CATEGORY: EDT Editorials
Editorial, Wednesday, Jan. 6, 1999
The Mississippi House wasted no time Tuesday in sensibly overriding Gov. Kirk Fordice’s veto of a widely supported bipartisan campaign finance reform bill left over from the 1998 session.
Representatives voted 102 to 19 to override, comfortably more than the two-thirds needed to nullify the governor’s action. The bill awaits Senate action, which could come as early as today.
Fordice objected to the bill because he said it was offensive to free speech in its prohibition of political parties’ endorsement or contributions to judicial candidates, who run without party label.
The governor’s objections, of course, go full against the grain of efforts to remove partisan politics from judicial elections and focus voters’ attention on qualifications rather than party labels.
The vetoed bill contained much more, too. It would require reporting all contributions of $200 or more to the secretary of state’s office. The current reporting level is $500 or more. It would allow the secretary of state, the state’s chief elections officer, to fine candidates who fail to file reports. It would require political parties to report contributions and expenditures.
Election-year pressures amplify the bill’s importance. Candidates for statewide, district and county offices will spend tens of millions of dollars this year in Mississippi. The public interest demands timely disclosure of significant contributors; those who can afford to give $200 or more to single or multiple candidates fit that category.
Secretary of State Eric Clark strongly backed the bill last year. He called it “strong as nine acres of garlic,” an indefinite but evocative description that embraces both the problem in current law and the need for reform.
The governor’s concern is unwarranted. Nothing in the law prohibits legal and appropriate contributions by the most important special interest individual voters. He misinterprets and misjudges the need for non-partisan judicial campaigns in the area of governance that should be most uncolored by partisan connection.
Another override, of a nursing home bed authorization bill, passed the House 100-21, but faces virtually certain attempts to revise it in the Senate. Some senators, led by Finance Committee Chairman Hob Bryan of Amory, object not to the increasing state-paid nursing home beds but to the bill’s methodology. Committee revision doesn’t mean the bill will die, but the process will take somewhat longer than a simple override veto.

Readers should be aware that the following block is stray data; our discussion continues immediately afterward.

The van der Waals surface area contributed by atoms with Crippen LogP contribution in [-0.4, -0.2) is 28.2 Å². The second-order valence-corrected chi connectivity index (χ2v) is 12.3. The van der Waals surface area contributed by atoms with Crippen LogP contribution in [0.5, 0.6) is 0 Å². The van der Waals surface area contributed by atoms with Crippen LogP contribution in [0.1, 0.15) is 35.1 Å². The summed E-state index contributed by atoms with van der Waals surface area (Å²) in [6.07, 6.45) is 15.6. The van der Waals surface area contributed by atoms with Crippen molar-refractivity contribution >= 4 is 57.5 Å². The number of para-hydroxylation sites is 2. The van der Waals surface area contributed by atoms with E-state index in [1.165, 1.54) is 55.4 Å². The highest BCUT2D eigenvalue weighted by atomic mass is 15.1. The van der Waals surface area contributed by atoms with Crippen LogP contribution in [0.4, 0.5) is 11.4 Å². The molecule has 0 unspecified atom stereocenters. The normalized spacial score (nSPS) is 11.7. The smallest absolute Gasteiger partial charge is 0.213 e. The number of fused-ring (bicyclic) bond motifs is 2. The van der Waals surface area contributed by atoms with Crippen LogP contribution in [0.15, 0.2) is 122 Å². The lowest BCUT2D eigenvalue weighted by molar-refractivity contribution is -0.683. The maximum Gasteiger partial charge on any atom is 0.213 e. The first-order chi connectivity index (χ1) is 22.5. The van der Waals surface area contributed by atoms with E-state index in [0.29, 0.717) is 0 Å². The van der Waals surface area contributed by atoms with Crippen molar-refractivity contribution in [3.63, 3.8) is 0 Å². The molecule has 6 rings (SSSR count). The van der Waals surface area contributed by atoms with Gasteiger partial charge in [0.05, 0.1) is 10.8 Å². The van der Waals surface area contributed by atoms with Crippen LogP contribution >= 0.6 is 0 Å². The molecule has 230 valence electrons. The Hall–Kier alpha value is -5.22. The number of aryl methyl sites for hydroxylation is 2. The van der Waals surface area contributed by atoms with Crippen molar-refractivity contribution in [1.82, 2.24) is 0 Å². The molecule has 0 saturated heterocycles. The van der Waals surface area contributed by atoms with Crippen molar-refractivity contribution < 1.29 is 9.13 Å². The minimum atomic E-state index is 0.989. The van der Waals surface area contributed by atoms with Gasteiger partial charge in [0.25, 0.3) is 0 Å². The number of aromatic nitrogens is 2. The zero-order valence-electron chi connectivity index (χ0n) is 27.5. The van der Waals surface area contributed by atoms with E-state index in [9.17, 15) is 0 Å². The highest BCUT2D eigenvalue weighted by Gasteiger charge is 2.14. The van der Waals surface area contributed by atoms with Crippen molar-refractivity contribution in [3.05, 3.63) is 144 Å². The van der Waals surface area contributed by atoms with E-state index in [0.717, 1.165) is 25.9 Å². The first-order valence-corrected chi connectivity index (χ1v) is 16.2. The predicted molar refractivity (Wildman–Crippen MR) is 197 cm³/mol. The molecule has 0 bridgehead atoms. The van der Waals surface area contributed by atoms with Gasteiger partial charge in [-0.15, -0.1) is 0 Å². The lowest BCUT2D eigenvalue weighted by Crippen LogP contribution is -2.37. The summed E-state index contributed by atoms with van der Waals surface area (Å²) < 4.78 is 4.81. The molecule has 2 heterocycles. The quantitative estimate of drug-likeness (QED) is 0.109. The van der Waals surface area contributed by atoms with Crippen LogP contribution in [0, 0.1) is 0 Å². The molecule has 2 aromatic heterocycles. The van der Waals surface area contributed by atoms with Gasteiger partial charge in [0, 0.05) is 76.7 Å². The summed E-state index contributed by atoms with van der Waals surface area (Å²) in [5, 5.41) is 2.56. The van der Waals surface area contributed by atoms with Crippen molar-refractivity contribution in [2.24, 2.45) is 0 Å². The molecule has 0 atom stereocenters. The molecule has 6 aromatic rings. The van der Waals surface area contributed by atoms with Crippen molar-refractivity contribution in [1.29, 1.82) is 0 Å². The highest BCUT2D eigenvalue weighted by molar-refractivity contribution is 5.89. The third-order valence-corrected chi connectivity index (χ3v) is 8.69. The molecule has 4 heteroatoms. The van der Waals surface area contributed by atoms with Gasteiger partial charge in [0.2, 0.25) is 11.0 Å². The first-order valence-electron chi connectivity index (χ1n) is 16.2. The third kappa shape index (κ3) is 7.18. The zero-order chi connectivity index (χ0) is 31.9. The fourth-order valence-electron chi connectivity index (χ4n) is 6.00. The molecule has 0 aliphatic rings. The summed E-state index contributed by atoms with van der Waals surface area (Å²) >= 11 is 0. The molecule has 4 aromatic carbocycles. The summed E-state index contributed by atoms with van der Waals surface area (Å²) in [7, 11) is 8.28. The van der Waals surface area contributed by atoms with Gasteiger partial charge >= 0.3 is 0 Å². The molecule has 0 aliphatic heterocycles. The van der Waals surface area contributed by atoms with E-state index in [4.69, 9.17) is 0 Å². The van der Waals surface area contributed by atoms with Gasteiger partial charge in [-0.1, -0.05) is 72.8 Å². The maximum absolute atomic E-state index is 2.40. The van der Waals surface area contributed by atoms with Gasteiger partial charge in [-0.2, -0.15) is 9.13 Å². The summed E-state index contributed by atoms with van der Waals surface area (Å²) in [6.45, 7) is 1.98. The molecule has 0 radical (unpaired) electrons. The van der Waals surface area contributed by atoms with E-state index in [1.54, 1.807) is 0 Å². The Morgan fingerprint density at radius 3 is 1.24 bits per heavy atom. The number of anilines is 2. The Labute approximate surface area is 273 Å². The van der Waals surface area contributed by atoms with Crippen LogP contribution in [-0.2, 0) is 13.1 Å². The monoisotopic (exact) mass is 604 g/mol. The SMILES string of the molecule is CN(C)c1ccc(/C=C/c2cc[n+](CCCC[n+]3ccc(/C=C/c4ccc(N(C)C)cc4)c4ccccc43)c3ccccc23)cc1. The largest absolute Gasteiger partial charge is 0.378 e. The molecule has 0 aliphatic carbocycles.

Weather emergencies produce instructive situations for the people who deal with them at the official response level.
Lee County’s Board of Supervisors acted Monday to head off a problem that inconvenienced thousands of people during the Christmas week ice storm. The board ordered emergency services director Benny McDow to explore the purchase of generators for rural water systems that shut down with the loss of electricity. Prolonged outages require residents to boil water when power is restored, adding health concerns to inconvenience.
Supervisors’ President Billy Davis said being without water is worse than the loss of power, and in the long term that’s correct. Maintaining water service even without electricity would enable some residents to stay at their homes, reducing expense and inconvenience.
It would not be unreasonable to seek a cost-sharing arrangement with water system users if enough money can’t be found to buy all the generators needed.
The board also acted in the public interest with a decision to instigate a policy to pay employees for holidays worked. First, they deserve extra pay when working holiday overtime; second, a holiday pay policy would allow the board to require employees to report or face appropriate workplace penalties.
The public expects the people it pays to provide service when it’s needed, especially in emergency situations.